Restraining Order Attorneys Chico
A restraining order is an order of the court that protects someone from being abused, stalked, threatened, or harassed. The law defines what behavior is unacceptable and allows people who have been harmed to apply for legal protection. Restraining orders come in four types: domestic violence, civil harassment, adult dependent or elder abuse, and workplace violence. Protect yourself by hiring a restraining order attorney in Chico, CA. Call our office today and speak to a family law attorney.
Domestic Violence Defined
Domestic violence may take many forms – physical, verbal, or written. Physical forms of abuse include punching, shoving, slapping, and pulling hair, among others. Abuse can take the form of forced or coerced sex, including sexual jokes or insults. Threats of such physical violence can count as domestic violence. Psychological mistreatment can, as well; mistreatment may include things like repeated insults, attacks on self-esteem, or attempts to control another’s behavior. Stalking can also be considered domestic violence. That includes following someone, showing up at their home or place of work, repeatedly calling or leaving messages. Cyberstalking is also included – repeated e-mail or other online action that causes emotional distress. Domestic violence attorneys in Chico can help you.
Domestic Violence Restraining Orders
A domestic violence restraining order covers people who have been harmed by someone with whom they have a domestic relationship – a spouse, a boyfriend or girlfriend, a live-in companion, or a person one used to date, live with, or be married to. It can even be an in-law or relative. Such a restraining order provides civil legal protection from the offender with serious legal consequences for breach of the order.
Civil Harassment Restraining Orders
Civil harassment restraining orders, also known as injunctions prohibiting harassment, cover harassment both by intimates and by people who are not intimates of the harassed. Importantly, one doesn’t need to have a close relationship with the person to seek a civil harassment order against them. They can be a coworker, roommate, neighbor, or even a stranger. Harassment includes violence, threats of violence, or other actions that scare, harass, or annoy someone, done purposefully and without good reason. Speech protected by the Constitution does not qualify.
Dependent Adult / Elder Abuse Restraining Orders
Restraining orders for adult dependent or elder abuse apply primarily to those 65 or older, though they may apply to those aged 18 to 64 if certain disabilities are present. This type of abuse covers physical abuse, financial abuse, neglect, or treatment that has otherwise mentally hurt someone over age 65. Such orders are meant to protect elders from abuse at the hands of their family or caretakers.
Workplace Violence Restraining Orders
Employees themselves cannot request workplace violence restraining orders. They must be requested by an employer seeking an order to protect an employee who has suffered violence or a threat of violence in the workplace.
What a Restraining Order Does
A restraining order can impose a range of limitations on the person it restrains. A judge can order that they cease all contact with the person the order protects. That can include his or her family, pets, other relatives, or household members. It can bar a restrained person from purchasing or keeping a firearm; if they already have one, the judge can compel him or her to sell it or turn it over to the police. It may bar a spouse from taking children out of state or out of the county without written consent or a court order. The order can also compel the restrained person to move out of the house, pay child support, pay spousal support, follow child custody and visitation guidelines, among others. The judge can tailor the order to the individual’s circumstances. If the restrained person violates the order, the police can arrest that person and charge him or her with a crime.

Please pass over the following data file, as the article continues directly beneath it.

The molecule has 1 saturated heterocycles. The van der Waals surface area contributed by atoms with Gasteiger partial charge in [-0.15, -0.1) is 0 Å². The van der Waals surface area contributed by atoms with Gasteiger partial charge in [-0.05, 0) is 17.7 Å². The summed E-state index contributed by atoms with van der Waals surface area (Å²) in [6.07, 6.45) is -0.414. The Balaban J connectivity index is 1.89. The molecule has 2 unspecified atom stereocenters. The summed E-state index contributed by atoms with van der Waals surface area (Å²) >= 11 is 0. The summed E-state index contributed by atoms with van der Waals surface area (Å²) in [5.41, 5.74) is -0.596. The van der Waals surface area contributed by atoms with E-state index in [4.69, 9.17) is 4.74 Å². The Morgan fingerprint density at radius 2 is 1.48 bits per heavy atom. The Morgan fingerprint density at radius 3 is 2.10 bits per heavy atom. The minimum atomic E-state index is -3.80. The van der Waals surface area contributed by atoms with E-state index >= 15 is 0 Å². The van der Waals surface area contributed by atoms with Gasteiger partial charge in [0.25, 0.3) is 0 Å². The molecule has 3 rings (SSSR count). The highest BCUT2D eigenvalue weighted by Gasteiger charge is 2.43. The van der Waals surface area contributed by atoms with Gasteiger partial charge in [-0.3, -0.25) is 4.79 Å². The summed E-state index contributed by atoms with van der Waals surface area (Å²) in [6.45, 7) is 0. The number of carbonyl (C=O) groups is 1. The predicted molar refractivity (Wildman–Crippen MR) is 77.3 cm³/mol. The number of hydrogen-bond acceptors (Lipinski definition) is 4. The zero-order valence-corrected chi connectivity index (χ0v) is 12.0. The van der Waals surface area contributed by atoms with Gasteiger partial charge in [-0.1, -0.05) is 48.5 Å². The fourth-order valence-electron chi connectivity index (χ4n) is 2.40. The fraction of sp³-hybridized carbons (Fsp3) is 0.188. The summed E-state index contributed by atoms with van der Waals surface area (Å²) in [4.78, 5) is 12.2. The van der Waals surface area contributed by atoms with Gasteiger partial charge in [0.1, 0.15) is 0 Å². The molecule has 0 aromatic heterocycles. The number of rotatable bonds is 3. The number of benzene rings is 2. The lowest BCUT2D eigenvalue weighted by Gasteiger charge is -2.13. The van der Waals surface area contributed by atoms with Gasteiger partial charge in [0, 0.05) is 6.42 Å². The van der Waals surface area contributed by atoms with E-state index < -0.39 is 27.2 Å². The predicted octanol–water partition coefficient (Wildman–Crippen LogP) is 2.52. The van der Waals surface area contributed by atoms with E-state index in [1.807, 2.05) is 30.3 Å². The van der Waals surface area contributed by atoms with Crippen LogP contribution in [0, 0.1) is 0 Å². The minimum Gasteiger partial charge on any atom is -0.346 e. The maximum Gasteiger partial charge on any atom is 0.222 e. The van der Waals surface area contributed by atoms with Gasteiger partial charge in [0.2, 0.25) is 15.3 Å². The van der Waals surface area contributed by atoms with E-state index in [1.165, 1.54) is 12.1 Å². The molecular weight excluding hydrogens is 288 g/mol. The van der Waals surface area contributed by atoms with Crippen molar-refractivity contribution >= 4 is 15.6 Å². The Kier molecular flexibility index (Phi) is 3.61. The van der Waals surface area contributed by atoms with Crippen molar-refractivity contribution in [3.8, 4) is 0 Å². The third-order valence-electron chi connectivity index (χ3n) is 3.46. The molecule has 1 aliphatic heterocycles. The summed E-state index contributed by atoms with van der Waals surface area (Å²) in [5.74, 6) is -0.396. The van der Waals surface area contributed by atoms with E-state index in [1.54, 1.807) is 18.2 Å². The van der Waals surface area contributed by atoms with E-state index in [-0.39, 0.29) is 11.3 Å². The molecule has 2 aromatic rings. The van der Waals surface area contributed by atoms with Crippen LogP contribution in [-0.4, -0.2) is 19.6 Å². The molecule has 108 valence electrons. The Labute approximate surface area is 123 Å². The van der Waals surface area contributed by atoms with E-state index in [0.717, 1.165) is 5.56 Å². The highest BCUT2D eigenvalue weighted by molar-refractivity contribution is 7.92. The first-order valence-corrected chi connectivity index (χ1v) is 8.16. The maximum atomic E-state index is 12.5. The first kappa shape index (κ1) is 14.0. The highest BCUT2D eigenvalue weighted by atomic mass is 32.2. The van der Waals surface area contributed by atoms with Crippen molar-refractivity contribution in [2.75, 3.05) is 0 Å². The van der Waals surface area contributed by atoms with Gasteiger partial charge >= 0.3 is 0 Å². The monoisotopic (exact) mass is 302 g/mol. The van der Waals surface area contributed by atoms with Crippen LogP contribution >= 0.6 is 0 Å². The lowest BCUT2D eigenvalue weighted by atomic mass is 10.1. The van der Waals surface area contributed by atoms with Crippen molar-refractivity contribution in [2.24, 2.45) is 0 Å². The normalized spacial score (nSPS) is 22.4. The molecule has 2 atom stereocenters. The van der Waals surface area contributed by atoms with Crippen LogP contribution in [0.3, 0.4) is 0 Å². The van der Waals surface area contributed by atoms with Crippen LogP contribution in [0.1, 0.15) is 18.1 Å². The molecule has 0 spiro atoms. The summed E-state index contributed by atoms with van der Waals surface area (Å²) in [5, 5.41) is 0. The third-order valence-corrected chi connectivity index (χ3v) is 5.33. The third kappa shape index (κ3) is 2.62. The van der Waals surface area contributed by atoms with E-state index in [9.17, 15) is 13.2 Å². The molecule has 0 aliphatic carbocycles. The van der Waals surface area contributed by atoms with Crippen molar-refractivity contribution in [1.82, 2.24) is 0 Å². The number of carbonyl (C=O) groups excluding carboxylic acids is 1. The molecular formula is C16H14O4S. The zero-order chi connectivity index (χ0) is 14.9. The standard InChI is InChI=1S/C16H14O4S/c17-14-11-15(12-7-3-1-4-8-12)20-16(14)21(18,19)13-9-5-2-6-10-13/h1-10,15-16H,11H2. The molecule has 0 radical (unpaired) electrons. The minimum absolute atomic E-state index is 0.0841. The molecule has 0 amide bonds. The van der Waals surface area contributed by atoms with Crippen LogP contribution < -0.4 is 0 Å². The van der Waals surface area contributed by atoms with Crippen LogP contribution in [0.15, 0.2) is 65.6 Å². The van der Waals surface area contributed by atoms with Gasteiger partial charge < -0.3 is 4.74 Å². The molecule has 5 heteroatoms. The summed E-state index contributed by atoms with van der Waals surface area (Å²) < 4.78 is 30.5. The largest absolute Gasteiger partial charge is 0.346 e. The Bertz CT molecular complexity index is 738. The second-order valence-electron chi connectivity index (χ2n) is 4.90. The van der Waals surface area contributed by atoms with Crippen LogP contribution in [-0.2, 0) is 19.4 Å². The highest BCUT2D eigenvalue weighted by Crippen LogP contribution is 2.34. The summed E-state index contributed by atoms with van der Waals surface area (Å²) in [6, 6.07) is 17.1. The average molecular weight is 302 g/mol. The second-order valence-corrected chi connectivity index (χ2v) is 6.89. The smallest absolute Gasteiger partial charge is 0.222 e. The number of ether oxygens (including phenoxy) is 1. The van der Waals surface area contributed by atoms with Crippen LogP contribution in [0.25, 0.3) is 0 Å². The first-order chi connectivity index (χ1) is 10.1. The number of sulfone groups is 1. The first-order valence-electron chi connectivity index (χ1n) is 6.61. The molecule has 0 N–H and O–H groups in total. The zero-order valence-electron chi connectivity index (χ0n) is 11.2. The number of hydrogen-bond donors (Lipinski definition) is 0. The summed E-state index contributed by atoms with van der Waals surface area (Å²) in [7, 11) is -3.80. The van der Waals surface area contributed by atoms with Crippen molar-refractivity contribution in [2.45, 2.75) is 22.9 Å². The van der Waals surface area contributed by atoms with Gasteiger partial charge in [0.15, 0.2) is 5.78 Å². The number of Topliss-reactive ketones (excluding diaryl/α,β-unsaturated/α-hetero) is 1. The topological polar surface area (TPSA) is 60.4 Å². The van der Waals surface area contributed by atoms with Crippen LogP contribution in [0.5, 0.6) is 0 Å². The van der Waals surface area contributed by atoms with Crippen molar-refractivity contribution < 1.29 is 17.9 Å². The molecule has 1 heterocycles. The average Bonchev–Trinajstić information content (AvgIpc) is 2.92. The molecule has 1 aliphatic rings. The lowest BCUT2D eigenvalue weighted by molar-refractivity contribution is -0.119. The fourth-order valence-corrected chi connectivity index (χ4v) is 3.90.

Restraining Orders and Time
The first restraining order is typically temporary; these temporary restraining orders cover the time period between when one applies for a restraining order and one’s court date, usually within a few weeks. The person seeking the order will have to go to court, at which time the judge will decide whether to cancel the order or to continue it. At the hearing, it helps to have proof of the abuse, whether it’s the statement of witnesses, photos, police reports, medical records, threatening messages, and so on. The restrained person is allowed to attend the hearing, but will not be allowed to speak to the person seeking the order.
If a judge continues the restraining order, it may last up to 5 years. Only a judge can change or cancel it. After the initial term, the judge may also extend the restraining order for five more years or permanently; no further abuse is necessary to get an extension. If children are involved – as with a domestic abuse restraining order – the restraining order may only apply to them until they turn 18.
Restraining Orders and Divorce
For someone seeking a restraining order against a spouse, it’s important to remember that a restraining order does not dissolve a marriage. Only divorce ends one’s marriage. In divorce proceedings, a domestic violence restraining order may affect custody, spousal support, and the distribution of property, among other things. Judges and mediators consider domestic violence in such proceedings, which may greatly impact the arrangements made for children.
Anyone seeking a restraining order should get professional legal advice. Especially for cases involving domestic violence restraining orders – particularly if children are a factor. A knowledgeable Chico restraining order lawyer can help advise on the most appropriate course of action.
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restraining order attorneys Chico